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ATM mutations improve radio-sensitivity in wild-type isocitrate dehydrogenase-associated high-grade glioma: retrospective analysis using next-generation sequencing data



To identify the association between somatic ataxia-telangiectasia mutated (ATM) mutations and improved radio-sensitivity, we retrospectively reviewed next-generation sequencing data from patients diagnosed with isocitrate dehydrogenase (IDH)-wildtype high-grade glioma.


We included 39 individuals with (IDH)-wildtype high-grade glioma (diffuse astrocytoma n = 2, anaplastic astrocytoma n = 10, and glioblastoma n = 27) not subjected to gross tumor resection and undergoing radiation therapy with a median total dose of 60 Gy in 30 fractions. The mutational status of the ATM gene was obtained through next-generation sequencing using a TruSight Tumor 170 cancer panel. Disease progression was defined according to the Response Assessment in Neuro-Oncology (RANO) criteria as well as neurologic and clinical findings.


Among the 39 samples, ATM mutations (ATM mut(+)) were detected in 26% of cases (n = 10). No significant differences were observed in the characteristics of the patients or tumors. Among the 10 patients in the ATM mut(+) group, there were 6 patients with glioblastoma and 4 patients with anaplastic astrocytoma. Most mutations were missense mutations (n = 8, 80%). With a median follow-up of 16.5 mo (interquartile range, 11.4–19.8), ATM mut(+) exhibited 1-year in-field control of 100% compared with 44.1% in the ATM mut(−) group (p = 0.002). There was no difference in the out-field control rate or overall survival between the two groups (p = 0.861 and p = 0.247, respectively).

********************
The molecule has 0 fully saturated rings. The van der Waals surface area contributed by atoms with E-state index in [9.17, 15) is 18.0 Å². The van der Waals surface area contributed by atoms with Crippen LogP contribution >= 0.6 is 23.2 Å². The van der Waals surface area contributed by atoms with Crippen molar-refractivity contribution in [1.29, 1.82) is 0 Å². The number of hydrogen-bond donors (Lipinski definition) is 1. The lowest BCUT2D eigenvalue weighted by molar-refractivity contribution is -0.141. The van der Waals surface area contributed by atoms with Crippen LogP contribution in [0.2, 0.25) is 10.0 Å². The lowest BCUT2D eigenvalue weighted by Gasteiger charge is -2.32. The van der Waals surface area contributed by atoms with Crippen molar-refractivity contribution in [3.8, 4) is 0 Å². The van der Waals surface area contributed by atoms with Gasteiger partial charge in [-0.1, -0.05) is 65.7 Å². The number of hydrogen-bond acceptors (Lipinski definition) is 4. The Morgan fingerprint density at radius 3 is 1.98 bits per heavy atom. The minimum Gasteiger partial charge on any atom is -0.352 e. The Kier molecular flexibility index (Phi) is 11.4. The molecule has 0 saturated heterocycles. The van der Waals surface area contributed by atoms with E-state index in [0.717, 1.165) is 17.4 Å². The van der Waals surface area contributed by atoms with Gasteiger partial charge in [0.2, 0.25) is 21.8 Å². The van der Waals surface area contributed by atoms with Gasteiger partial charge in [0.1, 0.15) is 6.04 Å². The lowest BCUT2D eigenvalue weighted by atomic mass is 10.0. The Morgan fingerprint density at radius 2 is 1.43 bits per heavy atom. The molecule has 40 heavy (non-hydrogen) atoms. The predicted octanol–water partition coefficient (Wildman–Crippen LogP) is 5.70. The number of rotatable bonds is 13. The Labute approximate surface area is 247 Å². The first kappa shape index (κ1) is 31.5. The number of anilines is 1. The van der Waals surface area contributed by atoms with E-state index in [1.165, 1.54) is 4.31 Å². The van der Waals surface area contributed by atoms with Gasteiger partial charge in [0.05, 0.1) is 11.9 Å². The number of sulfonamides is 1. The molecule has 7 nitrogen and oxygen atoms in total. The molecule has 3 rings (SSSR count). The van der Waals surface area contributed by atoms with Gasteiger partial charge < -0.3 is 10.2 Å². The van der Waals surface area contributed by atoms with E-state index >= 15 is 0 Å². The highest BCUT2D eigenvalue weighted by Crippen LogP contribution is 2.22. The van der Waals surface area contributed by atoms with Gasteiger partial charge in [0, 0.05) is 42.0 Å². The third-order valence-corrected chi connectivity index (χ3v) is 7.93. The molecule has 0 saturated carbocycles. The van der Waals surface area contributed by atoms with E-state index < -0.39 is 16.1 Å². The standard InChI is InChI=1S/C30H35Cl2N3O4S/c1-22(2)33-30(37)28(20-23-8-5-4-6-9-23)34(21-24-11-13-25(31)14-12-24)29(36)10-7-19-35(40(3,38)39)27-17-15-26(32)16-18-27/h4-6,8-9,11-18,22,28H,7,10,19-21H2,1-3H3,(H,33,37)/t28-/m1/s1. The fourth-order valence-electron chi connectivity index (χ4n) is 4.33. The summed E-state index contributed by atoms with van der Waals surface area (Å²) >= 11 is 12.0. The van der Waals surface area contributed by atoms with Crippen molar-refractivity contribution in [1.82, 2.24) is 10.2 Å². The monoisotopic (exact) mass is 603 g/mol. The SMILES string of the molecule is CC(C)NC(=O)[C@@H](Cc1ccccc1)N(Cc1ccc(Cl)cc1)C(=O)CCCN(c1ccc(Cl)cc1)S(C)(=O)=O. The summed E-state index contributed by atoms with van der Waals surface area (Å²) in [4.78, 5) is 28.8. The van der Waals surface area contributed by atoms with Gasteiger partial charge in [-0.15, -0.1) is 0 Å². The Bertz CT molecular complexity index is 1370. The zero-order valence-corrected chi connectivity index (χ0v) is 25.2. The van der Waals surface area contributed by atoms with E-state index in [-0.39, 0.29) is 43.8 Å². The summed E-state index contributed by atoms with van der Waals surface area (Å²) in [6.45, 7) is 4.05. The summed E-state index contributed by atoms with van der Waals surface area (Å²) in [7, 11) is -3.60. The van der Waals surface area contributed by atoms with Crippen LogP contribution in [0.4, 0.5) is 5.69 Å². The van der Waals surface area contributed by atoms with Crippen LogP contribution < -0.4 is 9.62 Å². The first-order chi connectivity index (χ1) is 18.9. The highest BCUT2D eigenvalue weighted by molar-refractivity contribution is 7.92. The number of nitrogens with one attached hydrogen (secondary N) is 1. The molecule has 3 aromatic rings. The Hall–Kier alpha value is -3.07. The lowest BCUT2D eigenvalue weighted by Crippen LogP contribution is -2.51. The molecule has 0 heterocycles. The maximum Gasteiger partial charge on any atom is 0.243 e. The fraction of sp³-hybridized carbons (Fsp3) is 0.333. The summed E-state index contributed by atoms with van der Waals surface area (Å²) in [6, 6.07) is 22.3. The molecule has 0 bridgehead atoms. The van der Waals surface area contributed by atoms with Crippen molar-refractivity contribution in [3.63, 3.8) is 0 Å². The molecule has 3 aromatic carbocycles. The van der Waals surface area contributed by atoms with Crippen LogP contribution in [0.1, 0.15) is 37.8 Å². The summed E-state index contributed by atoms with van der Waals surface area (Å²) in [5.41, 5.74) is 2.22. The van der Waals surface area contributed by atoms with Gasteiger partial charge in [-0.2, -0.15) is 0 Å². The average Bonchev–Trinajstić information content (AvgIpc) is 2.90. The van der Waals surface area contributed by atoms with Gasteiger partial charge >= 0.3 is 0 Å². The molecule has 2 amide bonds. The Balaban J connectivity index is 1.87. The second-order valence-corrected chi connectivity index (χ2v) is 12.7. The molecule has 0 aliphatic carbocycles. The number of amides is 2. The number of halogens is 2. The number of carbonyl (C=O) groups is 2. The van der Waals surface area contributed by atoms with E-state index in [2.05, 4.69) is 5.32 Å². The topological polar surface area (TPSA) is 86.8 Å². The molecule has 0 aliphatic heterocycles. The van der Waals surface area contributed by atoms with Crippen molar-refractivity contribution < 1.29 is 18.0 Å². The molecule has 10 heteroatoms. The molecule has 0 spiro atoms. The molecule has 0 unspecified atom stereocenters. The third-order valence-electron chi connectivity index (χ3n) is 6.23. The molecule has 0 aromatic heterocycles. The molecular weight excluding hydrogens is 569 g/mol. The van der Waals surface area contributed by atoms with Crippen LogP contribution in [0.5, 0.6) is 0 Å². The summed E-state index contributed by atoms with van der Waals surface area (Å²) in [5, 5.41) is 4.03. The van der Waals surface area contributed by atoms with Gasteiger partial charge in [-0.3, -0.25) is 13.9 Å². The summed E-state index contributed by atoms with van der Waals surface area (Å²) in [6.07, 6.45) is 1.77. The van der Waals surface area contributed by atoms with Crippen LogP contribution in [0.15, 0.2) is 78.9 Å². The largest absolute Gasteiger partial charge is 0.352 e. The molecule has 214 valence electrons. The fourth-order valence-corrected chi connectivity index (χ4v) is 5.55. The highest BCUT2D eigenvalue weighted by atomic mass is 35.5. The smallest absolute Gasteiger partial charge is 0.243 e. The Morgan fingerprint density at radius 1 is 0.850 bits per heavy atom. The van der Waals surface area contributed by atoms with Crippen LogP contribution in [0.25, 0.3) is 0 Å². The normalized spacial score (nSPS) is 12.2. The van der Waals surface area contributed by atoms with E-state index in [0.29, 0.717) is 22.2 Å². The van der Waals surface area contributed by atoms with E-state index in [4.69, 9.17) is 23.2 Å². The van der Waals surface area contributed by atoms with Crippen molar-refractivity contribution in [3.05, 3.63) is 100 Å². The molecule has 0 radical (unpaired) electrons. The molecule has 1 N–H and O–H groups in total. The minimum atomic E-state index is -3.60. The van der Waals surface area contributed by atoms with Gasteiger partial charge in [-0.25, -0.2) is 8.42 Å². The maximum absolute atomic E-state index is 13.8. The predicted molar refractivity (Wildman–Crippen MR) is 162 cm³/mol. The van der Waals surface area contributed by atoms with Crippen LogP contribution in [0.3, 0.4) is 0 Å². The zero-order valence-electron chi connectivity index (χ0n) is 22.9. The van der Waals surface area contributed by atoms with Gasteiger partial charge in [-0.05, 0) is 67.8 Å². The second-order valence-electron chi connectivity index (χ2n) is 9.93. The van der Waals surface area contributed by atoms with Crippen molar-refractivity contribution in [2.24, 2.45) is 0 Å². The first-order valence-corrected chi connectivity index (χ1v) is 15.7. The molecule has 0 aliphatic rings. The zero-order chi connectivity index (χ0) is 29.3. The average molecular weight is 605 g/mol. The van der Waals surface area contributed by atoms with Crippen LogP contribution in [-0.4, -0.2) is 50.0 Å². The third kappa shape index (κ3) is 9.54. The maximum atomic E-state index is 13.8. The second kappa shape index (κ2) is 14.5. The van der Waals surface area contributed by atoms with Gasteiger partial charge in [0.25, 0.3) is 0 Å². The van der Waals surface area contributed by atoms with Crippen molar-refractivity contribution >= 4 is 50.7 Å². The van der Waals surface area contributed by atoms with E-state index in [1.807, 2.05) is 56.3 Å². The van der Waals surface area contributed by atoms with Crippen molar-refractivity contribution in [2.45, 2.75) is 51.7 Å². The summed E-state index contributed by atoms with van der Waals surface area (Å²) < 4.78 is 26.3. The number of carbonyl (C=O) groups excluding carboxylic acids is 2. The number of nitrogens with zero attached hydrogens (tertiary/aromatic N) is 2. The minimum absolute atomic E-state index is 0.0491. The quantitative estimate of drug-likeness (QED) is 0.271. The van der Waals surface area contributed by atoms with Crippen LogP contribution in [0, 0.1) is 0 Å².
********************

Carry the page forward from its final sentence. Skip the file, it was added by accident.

Our results demonstrated that ATM mutations might be involved in the increased radio-sensitivity with excellent in-field control despite the aggressive nature of IDH-wildtype high-grade glioma. Further studies are necessary to uncover the potential role of ATM as a biomarker and candidate therapeutic target in high-grade gliomas.


Isocitrate dehydrogenase (IDH)-wildtype high-grade glioma (diffuse astrocytoma, anaplastic astrocytoma, and glioblastoma multiforme [GBM]), being an aggressive brain tumor, has been correlated with poor prognosis despite the best trimodality treatment approaches (surgery, chemotherapy, and radiation therapy (RT)). This poor prognosis has been attributed to the intrinsic radio- and chemo-resistance of the tumor [1]. Although there are several clinical and molecular factors known to be prognostic factors for high-grade glioma, including methylation of O-6-methylguanine-DNA methyltransferase (MGMT) promoter, age, involvement of the subventricular zone (SVZ), extent of resection, and sex [2], most patients are treated with a uniform adjuvant treatment approach (i.e., one-size-fits-all).